6. Adolescent Stages of Development 

7.  Piaget's Stages of Cognitive Development 

I like Piaget and his beret.

MzTeachuh's Classroom: Indoor Classroom Activities for Winter

MzTeachuh's Classroom: Indoor Classroom Activities for Winter: Lesson Plans for January January Units, Lesson Plans & Activit...

Irish Prayers and Blessings

I understand this sentiment, but I wouldn't ever pray it.

This is my favorite!

Wednesday, March 2, 2016

Educational Links 3/3/16

Seating Arrangements with Work Stations 

Why The Teacher’s Pet Resembles The Teacher 

[Tips for Teachers] Best Practices for Digital Citizenship 

Making Independent Reading Work 

Experts Say Measuring Non-Cognitive Skills Won’t Work, But Districts Still Try 

What Happens When Students Are Exceptional At Nothing? 

 By definition, most people are average at most things. We’d like to all think our children are exceptional, but if everyone is exceptional, no one is exceptional. In most ways on most days, you and I are just like everybody else. We are both are probably average teachers, average drivers, average cooks, and average parents.

Cheesy Jokes and Serious Thoughts for St. Patrick's Day

We're all Irish on St. Patrick's Day--and since the Irish diaspora was over  600 years long, and the Irish lived long and prospered wherever there was a Catholic church worldwide--it's probably true we're all Irish. Geneticists say that Genghis Khan was the foremost contributor to Y chromosomes worldwide, followed by O' Neill of the Nine Hostages (Irish).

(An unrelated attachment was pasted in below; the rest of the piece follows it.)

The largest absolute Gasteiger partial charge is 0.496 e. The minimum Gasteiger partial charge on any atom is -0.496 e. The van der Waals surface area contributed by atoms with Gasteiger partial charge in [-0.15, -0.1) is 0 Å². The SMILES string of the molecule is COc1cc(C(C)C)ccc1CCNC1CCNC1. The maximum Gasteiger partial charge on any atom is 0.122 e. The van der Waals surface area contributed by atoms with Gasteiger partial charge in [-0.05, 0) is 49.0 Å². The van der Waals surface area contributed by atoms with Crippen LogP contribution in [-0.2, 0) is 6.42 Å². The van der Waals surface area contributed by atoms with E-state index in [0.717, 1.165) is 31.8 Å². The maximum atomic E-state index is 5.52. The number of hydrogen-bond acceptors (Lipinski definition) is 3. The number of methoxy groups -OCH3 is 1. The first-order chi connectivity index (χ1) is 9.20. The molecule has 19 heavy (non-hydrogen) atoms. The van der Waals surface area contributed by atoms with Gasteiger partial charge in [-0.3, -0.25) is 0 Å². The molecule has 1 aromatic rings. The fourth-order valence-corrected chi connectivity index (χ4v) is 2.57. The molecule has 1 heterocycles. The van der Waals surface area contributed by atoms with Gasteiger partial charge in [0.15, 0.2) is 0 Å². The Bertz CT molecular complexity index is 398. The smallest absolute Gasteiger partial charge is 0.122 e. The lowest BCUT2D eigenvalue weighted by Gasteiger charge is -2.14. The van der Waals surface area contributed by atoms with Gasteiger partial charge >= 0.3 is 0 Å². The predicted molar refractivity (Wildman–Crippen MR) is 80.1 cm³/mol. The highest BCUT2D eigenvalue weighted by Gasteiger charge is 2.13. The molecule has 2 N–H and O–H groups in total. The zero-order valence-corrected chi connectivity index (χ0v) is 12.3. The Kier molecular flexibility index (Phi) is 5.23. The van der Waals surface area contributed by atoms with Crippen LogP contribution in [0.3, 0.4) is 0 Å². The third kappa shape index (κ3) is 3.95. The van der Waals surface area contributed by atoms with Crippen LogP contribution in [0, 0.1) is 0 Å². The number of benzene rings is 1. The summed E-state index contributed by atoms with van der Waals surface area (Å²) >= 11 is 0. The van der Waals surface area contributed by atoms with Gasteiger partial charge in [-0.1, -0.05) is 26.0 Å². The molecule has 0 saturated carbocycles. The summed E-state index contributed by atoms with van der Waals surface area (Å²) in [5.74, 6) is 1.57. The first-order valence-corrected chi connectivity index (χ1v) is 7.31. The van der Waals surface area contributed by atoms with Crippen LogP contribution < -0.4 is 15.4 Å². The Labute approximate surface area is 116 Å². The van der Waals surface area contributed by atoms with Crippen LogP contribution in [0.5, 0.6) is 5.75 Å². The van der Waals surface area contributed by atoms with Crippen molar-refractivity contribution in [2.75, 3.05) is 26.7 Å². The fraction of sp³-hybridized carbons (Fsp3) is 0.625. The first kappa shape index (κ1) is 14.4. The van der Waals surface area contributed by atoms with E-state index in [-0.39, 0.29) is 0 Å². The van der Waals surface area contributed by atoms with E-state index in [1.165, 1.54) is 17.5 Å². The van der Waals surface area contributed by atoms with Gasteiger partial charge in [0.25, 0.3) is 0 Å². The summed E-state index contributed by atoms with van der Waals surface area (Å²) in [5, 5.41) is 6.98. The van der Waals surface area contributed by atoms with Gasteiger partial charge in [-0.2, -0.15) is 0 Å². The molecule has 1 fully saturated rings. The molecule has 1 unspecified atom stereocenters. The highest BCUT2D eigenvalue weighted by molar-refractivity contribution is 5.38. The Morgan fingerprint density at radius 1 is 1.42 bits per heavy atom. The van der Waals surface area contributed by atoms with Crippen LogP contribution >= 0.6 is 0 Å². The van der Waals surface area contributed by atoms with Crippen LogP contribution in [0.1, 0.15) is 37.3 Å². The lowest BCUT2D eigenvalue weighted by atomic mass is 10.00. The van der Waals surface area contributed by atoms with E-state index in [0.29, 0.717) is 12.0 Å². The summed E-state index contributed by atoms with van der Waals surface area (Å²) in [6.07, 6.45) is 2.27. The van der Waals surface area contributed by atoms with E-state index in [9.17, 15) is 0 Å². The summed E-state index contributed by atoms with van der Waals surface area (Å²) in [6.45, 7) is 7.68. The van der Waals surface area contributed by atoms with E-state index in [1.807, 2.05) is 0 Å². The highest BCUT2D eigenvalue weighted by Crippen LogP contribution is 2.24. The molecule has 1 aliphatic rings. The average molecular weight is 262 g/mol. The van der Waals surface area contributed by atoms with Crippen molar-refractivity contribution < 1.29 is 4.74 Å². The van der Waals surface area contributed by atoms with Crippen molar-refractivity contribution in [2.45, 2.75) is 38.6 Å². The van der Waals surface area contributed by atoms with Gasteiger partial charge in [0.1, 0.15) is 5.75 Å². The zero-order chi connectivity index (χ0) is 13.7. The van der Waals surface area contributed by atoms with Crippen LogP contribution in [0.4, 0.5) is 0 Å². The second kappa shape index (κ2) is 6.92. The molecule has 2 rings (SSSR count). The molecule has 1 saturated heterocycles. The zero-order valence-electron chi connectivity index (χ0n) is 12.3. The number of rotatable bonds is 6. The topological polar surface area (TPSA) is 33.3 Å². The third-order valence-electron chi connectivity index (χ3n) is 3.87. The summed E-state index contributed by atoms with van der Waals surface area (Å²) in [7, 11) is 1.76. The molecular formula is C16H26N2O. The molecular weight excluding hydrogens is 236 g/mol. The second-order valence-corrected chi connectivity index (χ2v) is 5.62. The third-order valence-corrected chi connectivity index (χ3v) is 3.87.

My grandmother was completely Irish, her mother immigrating from the Old Sod, so I have been successfully indoctrinated about the Isle of Saints and Scholars. Trust me, no demeaning stereotypical jokes about the Irish in my growing up. Sister Francis Eileen, O.P., was the principal of St. Louis Bertrand's School in Oakland, California, and her lilting Irish brogue came over the P.A. system every morning. She was cool, all the nuns I had were cool; I never had a negative experience in parochial school. Many were from Ireland, many were Irish Americans like my sainted grandmother. And I was in that school both when John F. Kennedy ran for president, was elected, and was assassinated. Powerful stuff.

I am so thankful I didn't have to unlearn prejudice and bias--my Oakland elementary school was perfect. The only almost-bias I had to unlearn was that not everyone was from my church.

I was stunned when I heard my first negative joke about the Irish. Didn't they realize we saved western civilization?

The Isle of Saints and Scholars-to be sure

And I didn't even say, "Pog Mo Thoin." Which shows a lot of maturity and restraint.